It was another exciting week on Wall Street as the majority of stocks continued to befuddle the most pessimistic pundits as stocks close up. During the holiday-shortened week, stocks took their cue from better-than-expected earnings reports and some unexpectedly strong economic data. It was the ‘bulls’ third-straight weekly win for the month of January and it’s the best start for a new year dating all the way back to 1987. And, what’s even more confusing and surprising is that the worst stocks of 2011 are now the new leaders of the still young 2012. It is interesting to note that according to the Bespoke Investment Group, the 50 worst-performing stocks in the Standard & Poor’s 500 index last year, for example, have jumped by nearly 11% this year, while 2011’s 50 best stocks are up just 2% over this same time period. Topsy-turvy to say the least!

With just over a week to go for the month of January, stocks continued to put up higher prices, especially within the technology and financial sectors. With strong earnings numbers from the likes of IBM and Bank of America, the Dow rose by 298.42 points, or 2.4%. The broader Standard & Poor’s 500 Index jumped by 2%, and hit the 1,315.38 mark. It was its first weekly close above the 1,300 mark since last July. The tech-heavy Nasdaq Composite gained 2.8%, as it was helped by strong fourth quarter profits from both Microsoft and chip maker Intel. The smaller-cap stocks as represented by the Russell 2000 was also not to be denied, as this index was higher by 2.7 percent and continues to outperform the Dow and the S&P 500 for 2012.

The year-to-date statistics are remarkably strong for the New Year and stand as follows: the Dow, up 4.12%; the S&P 500, up 4.59%; the Nasdaq, up 6.97%; and the Russell 2000, up 5.9%.

There are a couple of important technical signs to take into consideration, as the massive gains of the New Year have surprised even the most optimistic analysts. A few issues to consider that might lead to a near-term pullback would be both the short interest levels and the Chicago Board of Options Exchange Volatility index, or VIX. Short interest – the level of investors who are betting on stocks to drop – is at its lowest level in at least a year. This means that buying from short covering is more than likely exhausted for the time being. The VIX, or fear gauge, is down to levels suggesting rising complacency on the part of investors. It wouldn’t take much of a bearish surprise to create a near-term drop. We could see some consolidation around the 1,300 level on the S&P 500 until either the earning’s picture continue to be impressive or Europe moves closer to containment. That is the short-term picture. Looking out to the year ahead, we still could see more upside as the “muddle through’ economy becomes the greater driver of stock prices and thoughts of a European implosion can barely be seen in the rear view mirror.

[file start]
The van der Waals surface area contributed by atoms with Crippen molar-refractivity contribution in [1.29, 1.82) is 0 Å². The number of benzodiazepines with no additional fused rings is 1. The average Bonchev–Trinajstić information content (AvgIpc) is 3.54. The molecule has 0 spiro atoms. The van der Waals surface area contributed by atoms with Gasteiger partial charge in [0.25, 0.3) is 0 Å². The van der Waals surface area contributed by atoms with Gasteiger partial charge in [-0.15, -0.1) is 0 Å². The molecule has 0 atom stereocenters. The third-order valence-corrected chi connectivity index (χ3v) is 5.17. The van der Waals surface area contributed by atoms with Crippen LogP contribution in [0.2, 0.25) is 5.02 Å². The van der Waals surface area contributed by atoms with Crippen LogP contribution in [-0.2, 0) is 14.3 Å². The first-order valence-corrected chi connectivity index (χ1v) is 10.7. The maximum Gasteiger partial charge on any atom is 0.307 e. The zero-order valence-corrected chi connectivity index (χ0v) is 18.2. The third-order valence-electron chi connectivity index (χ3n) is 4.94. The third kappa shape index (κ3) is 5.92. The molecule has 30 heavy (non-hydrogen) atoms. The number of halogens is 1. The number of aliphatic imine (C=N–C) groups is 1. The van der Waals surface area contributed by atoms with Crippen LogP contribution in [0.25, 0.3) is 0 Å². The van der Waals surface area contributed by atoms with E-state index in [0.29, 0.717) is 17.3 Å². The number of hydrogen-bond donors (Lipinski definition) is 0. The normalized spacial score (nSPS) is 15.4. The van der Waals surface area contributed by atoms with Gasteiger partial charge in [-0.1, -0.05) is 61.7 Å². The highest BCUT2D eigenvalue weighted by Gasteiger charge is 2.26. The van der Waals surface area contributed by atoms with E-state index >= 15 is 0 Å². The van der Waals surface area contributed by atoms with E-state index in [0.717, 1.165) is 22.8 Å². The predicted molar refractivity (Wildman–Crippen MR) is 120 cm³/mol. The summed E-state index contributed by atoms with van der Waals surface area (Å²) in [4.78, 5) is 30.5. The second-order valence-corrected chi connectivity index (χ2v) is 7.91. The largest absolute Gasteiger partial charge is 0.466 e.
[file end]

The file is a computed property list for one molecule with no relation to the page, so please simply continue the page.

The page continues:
Treasuries surrendered some of their recent gains this past week as the most recently released economic data continues to paint a brighter picture for the overall U.S. economy. In addition, we had some decent news out of the European region, as it appears that the sickly European nation’s debt problems might be lessening. The 10-year benchmark note’s yield rose to 2.028%, from 1.871% at the end of the previous week. Meanwhile the 30-year bond’s yield rose to 3.099% by late Friday, which was above the 2.915% from the week prior. Remember, bond prices and interest yields are inversely related.

As far as economic news goes for this week, the highlights are the Federal Reserve’s Federal Open Market Committee statement and the advance report on Friday for fourth quarter gross domestic product. In addition, we’ll have more housing updates posted with pending home sales and the FHFA home prices report out on Wednesday, and new homes sales on Thursday. We’ll also see some important data as to the recent manufacturing momentum with the durable orders figures out on Wednesday. The mood of the consumer will be updated on Friday with the all-important consumer sentiment report.

As we head into the month of February, don’t be surprised if we have a pullback of some sorts within the next week or two, as these equity markets have run awfully fast over the past three weeks. A pause in this most recent rally would be actually welcomed, as we all know that ‘trees don’t grow to the sky.’ Until next week, take care!

 Sources: Barron’s, Wall Street Journal, Assoc. Press, Econoday, Bloomberg, Dow Jones & Co., Bespoke Investment Group